A child growing up in a working class family from Dakar’s Wolof-speaking Lebou ethnic group, Maguette was always interested in fashion.

A child growing up in a working class family from Dakar’s Wolof-speaking Lebou ethnic group, Maguette was always interested in fashion. Her mother had moved to Europe when she was a young girl, and she was raised with her siblings in her father’s house, in a Dakar suburb. When she became a single mother after a failed marriage, fashion became more than just a passion.

Now a full-time designer working overtime with a part-time seamstress in a small studio near the motorway, she wooed all types of Dakar women in an attempt to establish herself as a reliable purveyor of fashion-forward outfits for weddings, parties and soirées.

Soon after she returned to Dakar however, she started longing for another European experience. Many of her Dakar clients were late in paying for their outfits, always coming up with excuses, and somehow it felt like cashflow would be tight. For a while. ‘I want to move to France for a few years,’ she told a Paris-based friend in August 2014, about a year after the Marseille show. ‘I feel like I am suffocating here in Dakar.’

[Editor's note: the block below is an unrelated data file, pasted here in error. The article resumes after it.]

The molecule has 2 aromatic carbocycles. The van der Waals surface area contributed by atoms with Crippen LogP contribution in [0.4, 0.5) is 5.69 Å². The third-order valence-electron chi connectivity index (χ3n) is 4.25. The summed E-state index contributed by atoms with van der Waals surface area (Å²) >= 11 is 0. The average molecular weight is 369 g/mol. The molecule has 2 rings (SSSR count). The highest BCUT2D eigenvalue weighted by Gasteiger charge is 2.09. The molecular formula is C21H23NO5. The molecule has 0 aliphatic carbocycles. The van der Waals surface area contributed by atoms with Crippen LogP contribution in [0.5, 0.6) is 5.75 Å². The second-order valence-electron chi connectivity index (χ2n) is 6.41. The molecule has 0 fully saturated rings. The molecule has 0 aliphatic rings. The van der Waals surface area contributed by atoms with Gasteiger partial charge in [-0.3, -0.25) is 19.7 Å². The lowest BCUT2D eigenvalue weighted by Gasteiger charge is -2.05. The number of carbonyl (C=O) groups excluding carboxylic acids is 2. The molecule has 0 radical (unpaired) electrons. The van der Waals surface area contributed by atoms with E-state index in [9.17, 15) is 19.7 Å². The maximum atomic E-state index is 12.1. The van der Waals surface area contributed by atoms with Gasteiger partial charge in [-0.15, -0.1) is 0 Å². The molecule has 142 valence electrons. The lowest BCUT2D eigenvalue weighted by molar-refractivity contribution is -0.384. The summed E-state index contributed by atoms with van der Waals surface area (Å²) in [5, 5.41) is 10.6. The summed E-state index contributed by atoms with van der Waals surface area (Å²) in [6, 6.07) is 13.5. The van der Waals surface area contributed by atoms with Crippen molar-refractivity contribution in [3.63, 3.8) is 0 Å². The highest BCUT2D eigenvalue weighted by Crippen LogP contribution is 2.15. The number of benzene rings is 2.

She decided to stay put and work harder in Dakar.

She started researching new possibilities on the Internet, exploring new opportunities in the Paris fashion scene, writing to couture houses and fashion academies. In October 2014, she received a reply from the school at the Chambre Syndicale de la Couture Parisienne. A five-month course in the Parisian direct draping technique she so wanted to master would set her back around 7,000 Euros, which was much more than she had saved up. Plus, the student visa process kept getting more complicated at the French Consulate.

She looked at several international distribution options for her MaaGuette line, but international shipping was costly. Not to mention marketing. In the end, she decided to stay put and work harder in Dakar, in order to save up enough for a short course in Europe that might set the stage for a temporary move to a European capital. For obvious reasons, Paris was right at the top of her wish list.

‘I want to show the elegance of Senegalese women’.

‘Now that I have been in business ten years, now that I am in my early thirties, I want to find a way to represent Senegalese fashion,’ she said in an email interview earlier this week.

‘I want to show the elegance of Senegalese women, but the most frustrating part of my job is having to compete with the cheap Chinese manufacturers who have been flooding the Senegalese market over the past ten years. I want to see my MaaGuette collection on the ladies who work at the best Senegalese companies, who go to the chic Dakar restaurants, who dress up for the stylish wedding ceremonies. That is how I will get to export my clothes, because if the right ladies start wearing my clothes here in Dakar, then the right ladies in Paris, London and New York will notice my style, place orders, pay for shipping, and take a chance on this hard-working girl from Dakar.’